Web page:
V. Let us consider what worthiness to partake is:
1. What is meant by it.
Wherein it consists. First, Let us consider what is meant by worthiness to partake.
1. Not a legal worthiness, as if we could deserve it at the hands of God; for when we have done all those things which are commanded us, we must say, We are unprofitable servants : we have done that which was our duty to do, Luke xvii. 1o. Those who are that way worthy in their own eyes, are altogether un worthy : for building their acceptance with the Lord in that ordinance upon their own good qualifications, they fhall meet with Simon's entertainment, Acts viii
. 20. Thy money perish with thee, because thou hasi thought that the gift of God may be purchased with money, for they rup quite cross to the end of that ordinance, declaring in effect the death of Christ to be in vain as to them, Gal. ii. ult. For if rightecuf
ness come by the law, then is Christ dead in vain.
2. But it is a gospel meetness and fitness for that. ordinance. As we are to bring forth fruits meet for repentance, Matth. iii. 8. fo one communicates worthily, when he is fit for receiving that facrament according to the rules of the gospel, comes to it in such a manner as Christ's bids and welcomes his guests. And much of that lies in coming with a deep sense of our utter vileness and emptiness, If. lv. 1.
Secondly, Wherein does this worthiness to partake confift?. 'I answer, In two things.
1. In habitual meetness for it, in respect of a gracious state. The foul in the black state of nature is utterly unfit for this ordinance, Pfal. v. 5. The foolish fall not fi and in thy hght, thou hatest all workers of iniquity. Such a soul is a dead soul, dead in trespases and jins, Eph.ji. 1. And a dead man is not fit for a feast, nor a dead soul for the Lord's table, but rather to be bu.
sied out of his fight. And from the Lord's table such a one may be expected to come away twice dead.
2. In actual meetness, in respect of a gracious frame. In our addresses to God, not only life, but liveliness is requilite, Pfal. lxxx. 18. A sleeping man is not fit for a feaft neither; and therefore even a true believer may communicate unworthily, as some in the church of Corinth did, 1 Cor. xi. 30. 32. So it is necessary that we not only have oil in our vefsels, but have our lamps burning, it we would be fit, Cant. i. 12.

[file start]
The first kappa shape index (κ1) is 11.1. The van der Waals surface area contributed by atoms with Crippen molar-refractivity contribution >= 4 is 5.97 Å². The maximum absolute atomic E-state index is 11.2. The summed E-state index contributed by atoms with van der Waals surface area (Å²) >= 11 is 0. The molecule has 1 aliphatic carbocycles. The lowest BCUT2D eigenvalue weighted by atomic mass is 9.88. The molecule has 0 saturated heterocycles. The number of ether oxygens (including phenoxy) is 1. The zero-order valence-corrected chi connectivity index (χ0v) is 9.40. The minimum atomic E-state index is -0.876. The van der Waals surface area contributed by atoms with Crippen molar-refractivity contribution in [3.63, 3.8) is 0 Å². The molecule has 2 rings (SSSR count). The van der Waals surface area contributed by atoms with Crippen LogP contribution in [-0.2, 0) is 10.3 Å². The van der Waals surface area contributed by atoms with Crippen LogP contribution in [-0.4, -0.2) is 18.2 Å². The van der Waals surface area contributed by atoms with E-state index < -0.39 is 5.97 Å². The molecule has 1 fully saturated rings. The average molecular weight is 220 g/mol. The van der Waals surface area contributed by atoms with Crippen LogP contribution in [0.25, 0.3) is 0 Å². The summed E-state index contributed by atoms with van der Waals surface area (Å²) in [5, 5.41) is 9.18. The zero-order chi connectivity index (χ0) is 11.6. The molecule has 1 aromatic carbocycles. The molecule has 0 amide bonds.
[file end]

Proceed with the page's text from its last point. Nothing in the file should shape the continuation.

II. Let us consider the duty of felf-examination ne cellary for worthy receiving of the Lord's supper. And here,
1. The rule or touchstone by which we must examine.
2. The matter we are to examine ourselves about.
First, Let us confider the rule or touchstone by which we must examine.
1. Beware of false ones. (1.) The common guise of the world. It is not enough that ye are like neigh,
bour and other, aye and better than many, like the Pharisee, Luke xviii. 11. Though an ape be liker a man than a dog is, yet the one is no more a man than the other. Though mere moralists and formalists are liker true Chriftians than openly profane ones are, yet the one are no more true Christians than the others. (2.) One's being better than fome time before, 2 Cor. x. 12. . One may be like Saul, who got another heart, but not the new heart, i Sam. x. 9. (3.) The letter of the law. So did the Pharisee, Luke xviii. 11. and Paul before his conversion, Rom. vii. 9.
(4.) The seen practice of the godly, which is but their outside, and so is but an unsafe rule, in regard you cannot see the principle, motives, and ends of their actions, which are great characteristics, whereby the fincere are distinguished from hypocrites.
2. The only true rule or touchstone in this case is the word of God, If. viji. 20. To the law and to the testimony, &c. The Spirit of the Lord speaking in the scriptures is the supreme Judge of all questions in religion, whether relating to faith or practice; and the word itself is the rule by which the decision is made. God hath given us marks in the word, by which one may know whether he be in Christ or not, 2 Cor. v. 17. whether born of God or not, i John iii. 9. and the like,
Şecondly, Let us conlider the matter we are to examine ourselves about. The great thing to be inquired into and examined here, is the state of our souls before the Lord, whether we be in Christ or not, res generate or not, have true grace or not, 2 Cor. xiii,
5. This we should examine at all times with respect to death and eternity, because our eternal itate depends on our being in a state of grace here. And this is to be examined in respect of the facrairent.
The reason is, This facrament is not a converting, but a confirming ordinance, as baptism also is, Rom. iv. 11. It is a seal of the covenant, and so fupposes the covenant entered into before by the party. It is appointed for nourilament, which preluppoies life. And